It was almost as if providence had come to play, and that the so-called Nigerian “common man” finally had an ally on the seat of power in Nigeria. But it soon became very clear that in spite of the enormous goodwill that rode with him into office, Goodluck Jonathan was uncertain about his next moves; he became a captive to special interests – the “privatizers” of public corporations; the “security state” apparatus for whom great national insecurity is big business; the international consortium of what John Perkins called economic Hitmen. Jonathan had a very thin rolodex, and he had to rely on an apparatus foisted on him by ambitious and desperate men.

The tragedy of Goodluck Jonathan’s presidency was that he was busy looking over his shoulders, and he was hobbled by anxieties, and it led to the failed policies of appeasement. He failed to make decisive and bold moves: he allowed “Boko Haram” to fester and it became real business for shadowy interests in his government; he tried to appease a so-called disgruntled north, and he was very frontally subverted, and he continued on the path of appeasing powerful special interests rather than serve real Nigerians. It ended his presidency and tied him today to an uncertain legacy.

I’m afraid that Osinbajo is about to embark on the same route that hobbled Jonathan. But he must look to history. Let us call it as it is: to all evidence before us, President Muhammadu Buhari is not functioning as the elected president of Nigeria, and his continued residency in convalescent captivity in London or wherever secret place he may be kept out of the public eye, has now become a national security threat to Nigeria. Buhari has basically, by no direct fault of his own we must acknowledge, abandoned his official duties for far too long. Having been gone for this long, it is clear that Buhari is still not yet able to come back an work to govern Nigeria.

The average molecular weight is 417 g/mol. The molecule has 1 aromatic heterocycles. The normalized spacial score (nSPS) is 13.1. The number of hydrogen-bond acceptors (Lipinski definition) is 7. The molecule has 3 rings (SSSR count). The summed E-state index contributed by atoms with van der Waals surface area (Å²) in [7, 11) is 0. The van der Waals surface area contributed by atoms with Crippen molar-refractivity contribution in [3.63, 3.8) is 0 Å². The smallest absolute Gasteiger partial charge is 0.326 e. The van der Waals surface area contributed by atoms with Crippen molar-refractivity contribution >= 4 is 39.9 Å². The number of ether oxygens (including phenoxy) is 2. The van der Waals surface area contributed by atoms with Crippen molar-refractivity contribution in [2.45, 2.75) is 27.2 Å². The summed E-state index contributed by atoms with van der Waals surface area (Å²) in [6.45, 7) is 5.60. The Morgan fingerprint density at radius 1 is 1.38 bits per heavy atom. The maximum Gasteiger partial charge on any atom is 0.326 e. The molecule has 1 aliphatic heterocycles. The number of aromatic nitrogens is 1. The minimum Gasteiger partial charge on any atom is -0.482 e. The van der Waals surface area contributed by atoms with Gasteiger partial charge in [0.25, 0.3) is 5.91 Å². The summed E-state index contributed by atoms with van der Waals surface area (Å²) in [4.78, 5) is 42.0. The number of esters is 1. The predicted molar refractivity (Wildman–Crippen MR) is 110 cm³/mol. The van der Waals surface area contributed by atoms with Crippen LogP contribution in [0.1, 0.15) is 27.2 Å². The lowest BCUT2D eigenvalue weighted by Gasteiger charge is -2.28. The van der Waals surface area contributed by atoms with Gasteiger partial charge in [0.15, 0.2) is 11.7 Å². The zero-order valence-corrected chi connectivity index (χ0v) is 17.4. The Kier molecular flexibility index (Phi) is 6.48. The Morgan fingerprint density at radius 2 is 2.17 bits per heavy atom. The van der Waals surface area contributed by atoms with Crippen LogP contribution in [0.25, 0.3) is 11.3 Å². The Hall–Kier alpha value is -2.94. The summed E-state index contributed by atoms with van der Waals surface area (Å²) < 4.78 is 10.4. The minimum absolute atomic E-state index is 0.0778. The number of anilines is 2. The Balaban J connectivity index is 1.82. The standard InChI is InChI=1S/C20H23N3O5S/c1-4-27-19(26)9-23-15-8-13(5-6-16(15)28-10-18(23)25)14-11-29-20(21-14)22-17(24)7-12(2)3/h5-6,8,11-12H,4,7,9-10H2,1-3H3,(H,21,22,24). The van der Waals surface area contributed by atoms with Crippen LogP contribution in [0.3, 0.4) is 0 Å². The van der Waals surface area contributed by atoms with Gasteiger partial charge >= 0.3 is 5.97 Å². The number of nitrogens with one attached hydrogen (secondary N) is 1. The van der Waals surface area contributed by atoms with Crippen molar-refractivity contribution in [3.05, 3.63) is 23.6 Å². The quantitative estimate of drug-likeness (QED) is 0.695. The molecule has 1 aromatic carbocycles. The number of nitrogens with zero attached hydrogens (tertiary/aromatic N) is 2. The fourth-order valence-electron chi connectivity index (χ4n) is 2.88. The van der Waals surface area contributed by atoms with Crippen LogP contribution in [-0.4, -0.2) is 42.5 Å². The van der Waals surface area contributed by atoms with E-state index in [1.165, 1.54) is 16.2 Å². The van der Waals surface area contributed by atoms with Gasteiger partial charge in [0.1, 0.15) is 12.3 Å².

Does it now behoove the elected Nigerian National Assembly to do its duties by Nigerians, write to the president, and make public the real condition of his health, so that he can go home to Daura, and take care of his health in order to allow Osinbajo assume full control of the business of governance in these moments of serious and troubling crises that threatens to unravel Nigeria. The National Assembly has that obligation and that power. Nigeria fails because those the people elect fail to do their duties to Nigeria but choose to cling to primordial and dangerous interests. It is like Osinbajo meeting with the so-called “traditional rulers” over the issue of a Nigeria threatened with separatist agitation.

Same old and tired moves for a man who should know that these “traditional rulers” are relics that have very little influence anymore in these matters in a highly urbanized, demographically young and complex nation. A more effective president elected in a democracy and confronted by an open revolt of the people would seek to meet directly with various community groups: town union reps, Nnamdi Kanu who commands an Army of followers larger than any “traditional ruler” in Igbo land; Professional organizations – the NBA, the NMA, the Union of Teachers, Community Action Groups, Civil Society organizations, Students and Youth organizations, Neighbourhood associations and their Block Captains, Trade groups, and even ask his Public Communications team to organize a wide-range of direct town-hall meetings in the East and in the North, which he should tour extensively to address, and appeal to the people directly.

But Osinbajo may yet fail to read the writing on the wall. He must not make Jonathan’s mistake of appeasement of special interests while ignoring real Nigerians. And he should, right now know that with the rapid and unfolding situations, there will be no second chance.